As industries continue to converge and companies adopt new business models to compete, digital risks are becoming a rising concern for the C-suite and boards. To address the most significant digital risk-created by business model disruption by competitors-it is critical to examine whether the core strategy itself remains sufficient in the face of new technologies and as nontraditional competitors enter the marketplace, according to William (Bill) Ribaudo, managing partner of Deloitte Risk and Financial Advisory’s Digital Risk Venture Portfolio, Deloitte & Touche LLP. A member of Deloitte’s US CFO Program leadership team, Mr. Ribaudo discusses why organizations should reassess their business models to understand their digital maturity, and what steps can be deployed to address the strategic risks that come with today’s increasingly ubiquitous digital technologies.
Q: How do you define digital risk?
Bill Ribaudo: An organization’s digital risk will vary depending on how it incorporates technology into the core of its business model. In the last decade, many organizations have applied digital applications and features to their businesses with various degrees of success. For example, some more traditional organizations applied digital technologies using a bolt-on approach through acquisition, without integrating them into the core business model. But rather than merely add new technologies, they should have considered making a more connected and fundamental shift in the business model itself. By taking a piecemeal approach, these organizations may have increased the associated digital risks. That’s not to say companies need to be fully digital to survive. Rather, they need to find the right mix of physical and digital assets, a strategy that is still elusive to many.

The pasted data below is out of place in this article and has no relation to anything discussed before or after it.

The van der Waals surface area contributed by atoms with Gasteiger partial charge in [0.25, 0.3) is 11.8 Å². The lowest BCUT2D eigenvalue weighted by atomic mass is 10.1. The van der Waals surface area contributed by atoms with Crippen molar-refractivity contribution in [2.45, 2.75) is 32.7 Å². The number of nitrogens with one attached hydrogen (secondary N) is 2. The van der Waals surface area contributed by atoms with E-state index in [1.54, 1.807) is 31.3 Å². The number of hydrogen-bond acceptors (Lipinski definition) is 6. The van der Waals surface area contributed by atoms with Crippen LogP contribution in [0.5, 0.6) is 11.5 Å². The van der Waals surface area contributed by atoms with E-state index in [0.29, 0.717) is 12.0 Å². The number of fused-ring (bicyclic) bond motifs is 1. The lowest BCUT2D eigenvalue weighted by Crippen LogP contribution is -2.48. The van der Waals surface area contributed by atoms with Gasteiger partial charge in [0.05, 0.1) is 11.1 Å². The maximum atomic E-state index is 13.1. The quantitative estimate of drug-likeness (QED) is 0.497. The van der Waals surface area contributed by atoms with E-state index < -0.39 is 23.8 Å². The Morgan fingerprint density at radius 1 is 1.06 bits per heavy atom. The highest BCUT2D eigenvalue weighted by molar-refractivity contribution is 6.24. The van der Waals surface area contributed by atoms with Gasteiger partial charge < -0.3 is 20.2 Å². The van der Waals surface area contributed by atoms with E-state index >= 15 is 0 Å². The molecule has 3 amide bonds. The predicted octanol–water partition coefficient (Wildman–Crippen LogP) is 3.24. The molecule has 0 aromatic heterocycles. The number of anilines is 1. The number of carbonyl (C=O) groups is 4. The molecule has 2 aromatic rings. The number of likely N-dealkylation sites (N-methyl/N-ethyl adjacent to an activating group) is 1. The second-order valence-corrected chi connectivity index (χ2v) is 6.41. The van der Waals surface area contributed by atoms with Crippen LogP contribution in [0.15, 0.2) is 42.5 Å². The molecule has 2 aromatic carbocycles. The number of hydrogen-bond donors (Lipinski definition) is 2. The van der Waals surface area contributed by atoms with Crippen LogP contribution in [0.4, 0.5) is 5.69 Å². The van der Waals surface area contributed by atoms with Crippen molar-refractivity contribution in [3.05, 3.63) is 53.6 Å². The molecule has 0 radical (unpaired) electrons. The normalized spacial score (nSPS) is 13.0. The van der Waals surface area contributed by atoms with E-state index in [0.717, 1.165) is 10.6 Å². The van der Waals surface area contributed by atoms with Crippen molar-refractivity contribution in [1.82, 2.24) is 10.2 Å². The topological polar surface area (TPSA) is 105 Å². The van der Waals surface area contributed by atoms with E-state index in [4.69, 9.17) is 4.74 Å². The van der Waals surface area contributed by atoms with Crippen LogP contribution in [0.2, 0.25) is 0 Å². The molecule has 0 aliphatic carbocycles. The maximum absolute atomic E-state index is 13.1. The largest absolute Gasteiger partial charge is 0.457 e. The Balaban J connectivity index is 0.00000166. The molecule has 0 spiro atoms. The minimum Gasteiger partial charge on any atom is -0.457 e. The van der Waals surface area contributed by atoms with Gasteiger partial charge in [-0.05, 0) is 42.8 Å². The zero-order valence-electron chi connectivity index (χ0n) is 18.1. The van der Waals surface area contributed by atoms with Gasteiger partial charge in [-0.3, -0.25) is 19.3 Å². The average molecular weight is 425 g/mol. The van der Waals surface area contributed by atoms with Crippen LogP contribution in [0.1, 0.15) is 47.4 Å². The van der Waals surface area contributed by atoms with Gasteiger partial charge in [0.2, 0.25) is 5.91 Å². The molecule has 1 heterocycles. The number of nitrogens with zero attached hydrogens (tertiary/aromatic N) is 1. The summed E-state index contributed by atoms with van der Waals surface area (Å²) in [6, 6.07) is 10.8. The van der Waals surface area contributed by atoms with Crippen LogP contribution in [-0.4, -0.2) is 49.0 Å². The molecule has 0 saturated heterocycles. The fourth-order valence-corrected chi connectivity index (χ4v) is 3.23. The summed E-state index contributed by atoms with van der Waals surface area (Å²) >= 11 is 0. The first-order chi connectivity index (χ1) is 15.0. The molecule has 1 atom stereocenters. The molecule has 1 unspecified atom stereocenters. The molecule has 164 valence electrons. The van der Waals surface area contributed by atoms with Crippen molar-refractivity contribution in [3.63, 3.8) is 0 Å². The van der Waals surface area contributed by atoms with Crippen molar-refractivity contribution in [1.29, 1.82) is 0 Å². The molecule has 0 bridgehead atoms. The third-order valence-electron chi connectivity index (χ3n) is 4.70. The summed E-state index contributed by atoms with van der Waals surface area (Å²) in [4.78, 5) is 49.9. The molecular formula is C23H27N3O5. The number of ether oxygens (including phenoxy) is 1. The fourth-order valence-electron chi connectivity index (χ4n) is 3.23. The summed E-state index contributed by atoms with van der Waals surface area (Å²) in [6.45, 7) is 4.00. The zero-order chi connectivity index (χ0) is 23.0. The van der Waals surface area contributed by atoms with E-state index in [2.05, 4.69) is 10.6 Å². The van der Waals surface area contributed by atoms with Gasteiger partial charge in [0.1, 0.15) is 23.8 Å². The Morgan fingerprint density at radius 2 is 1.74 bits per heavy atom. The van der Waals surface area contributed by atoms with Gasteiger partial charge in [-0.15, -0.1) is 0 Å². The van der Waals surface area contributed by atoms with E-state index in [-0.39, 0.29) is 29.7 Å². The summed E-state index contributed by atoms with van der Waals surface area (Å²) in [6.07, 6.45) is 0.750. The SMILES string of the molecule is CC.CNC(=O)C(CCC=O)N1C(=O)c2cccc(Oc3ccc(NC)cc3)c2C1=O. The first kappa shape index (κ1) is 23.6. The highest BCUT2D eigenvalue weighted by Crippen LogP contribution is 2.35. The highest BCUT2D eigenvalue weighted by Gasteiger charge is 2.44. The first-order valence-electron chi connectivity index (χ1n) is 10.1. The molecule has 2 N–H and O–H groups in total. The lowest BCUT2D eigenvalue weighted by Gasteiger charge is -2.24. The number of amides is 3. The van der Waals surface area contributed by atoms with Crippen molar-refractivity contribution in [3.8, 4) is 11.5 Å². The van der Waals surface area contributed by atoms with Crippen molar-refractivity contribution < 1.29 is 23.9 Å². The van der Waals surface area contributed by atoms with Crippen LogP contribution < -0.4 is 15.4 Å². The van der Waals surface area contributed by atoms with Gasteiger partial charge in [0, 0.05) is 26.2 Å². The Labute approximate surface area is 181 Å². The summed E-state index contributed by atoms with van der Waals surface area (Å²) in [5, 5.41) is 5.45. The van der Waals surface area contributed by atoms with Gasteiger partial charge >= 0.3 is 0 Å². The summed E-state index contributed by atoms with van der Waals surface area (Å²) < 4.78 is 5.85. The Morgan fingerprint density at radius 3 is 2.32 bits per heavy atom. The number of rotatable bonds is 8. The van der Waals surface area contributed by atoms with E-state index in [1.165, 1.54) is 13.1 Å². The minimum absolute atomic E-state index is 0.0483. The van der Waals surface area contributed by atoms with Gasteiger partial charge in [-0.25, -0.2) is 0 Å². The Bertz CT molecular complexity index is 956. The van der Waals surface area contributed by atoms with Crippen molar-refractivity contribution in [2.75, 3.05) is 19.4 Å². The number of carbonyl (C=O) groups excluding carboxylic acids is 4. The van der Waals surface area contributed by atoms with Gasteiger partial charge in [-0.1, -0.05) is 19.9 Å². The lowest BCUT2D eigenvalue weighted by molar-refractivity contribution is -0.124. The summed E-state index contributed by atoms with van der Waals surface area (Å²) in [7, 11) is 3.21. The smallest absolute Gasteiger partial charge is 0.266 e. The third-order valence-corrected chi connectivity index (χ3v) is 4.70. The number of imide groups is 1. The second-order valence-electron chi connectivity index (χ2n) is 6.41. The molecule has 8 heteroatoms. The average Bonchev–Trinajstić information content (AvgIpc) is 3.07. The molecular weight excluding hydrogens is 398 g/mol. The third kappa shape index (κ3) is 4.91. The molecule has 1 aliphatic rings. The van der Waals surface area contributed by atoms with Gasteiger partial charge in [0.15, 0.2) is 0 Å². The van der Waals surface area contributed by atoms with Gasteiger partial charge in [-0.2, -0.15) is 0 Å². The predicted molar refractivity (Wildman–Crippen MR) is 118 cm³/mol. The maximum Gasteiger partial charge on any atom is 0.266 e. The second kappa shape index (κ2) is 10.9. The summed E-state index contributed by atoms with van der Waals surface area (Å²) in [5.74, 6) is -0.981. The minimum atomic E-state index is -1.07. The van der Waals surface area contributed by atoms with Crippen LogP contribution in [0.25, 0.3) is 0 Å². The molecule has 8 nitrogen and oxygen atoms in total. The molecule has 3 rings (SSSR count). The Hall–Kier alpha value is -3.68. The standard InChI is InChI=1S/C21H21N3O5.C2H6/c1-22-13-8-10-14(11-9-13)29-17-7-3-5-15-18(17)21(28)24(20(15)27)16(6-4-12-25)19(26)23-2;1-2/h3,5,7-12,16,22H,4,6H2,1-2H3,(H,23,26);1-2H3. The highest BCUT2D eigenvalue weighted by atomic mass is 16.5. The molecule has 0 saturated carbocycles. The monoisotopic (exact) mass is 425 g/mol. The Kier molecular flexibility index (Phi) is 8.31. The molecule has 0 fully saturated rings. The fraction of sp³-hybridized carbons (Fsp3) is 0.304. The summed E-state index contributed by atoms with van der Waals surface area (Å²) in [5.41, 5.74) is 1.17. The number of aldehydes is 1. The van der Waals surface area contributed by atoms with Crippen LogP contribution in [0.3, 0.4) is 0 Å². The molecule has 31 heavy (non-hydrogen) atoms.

Based on our research, shareholders place a higher value, measured as a multiple of revenue, on more digitally enabled companies. CEOs, particularly those of more traditional companies, are growing aware of the need to invest in digital operations and infrastructure. And the way they make that transformation is critical to their future competitive success, and managing the risks they will face.
So when we talk about digital risk, it’s important to first look at how organizations are applying digital. Generally, they fall into one of two broad categories: they either use digital in the business or they use digital as the business, and the difference is significant for their risk profiles. Digital in the business refers to those organizations that are adapting digital applications to their existing physical businesses. A large retailer using digital technology for their point of sale (POS) system is an example. If the POS system goes down, customers can continue to make some purchases, such as with cash and check, and the retailer can still conduct business.
In contrast, digital as the business refers to companies in which digital is the way they transact, such as an online e-hailing ride service. In this case, if there’s disruption in internet connectivity, it cannot conduct business; and typically as a result, business with customers stops. So the digital risks in this business model are dramatically different than a business that uses technology in the business, and the risks likely will have a more significant impact on the business.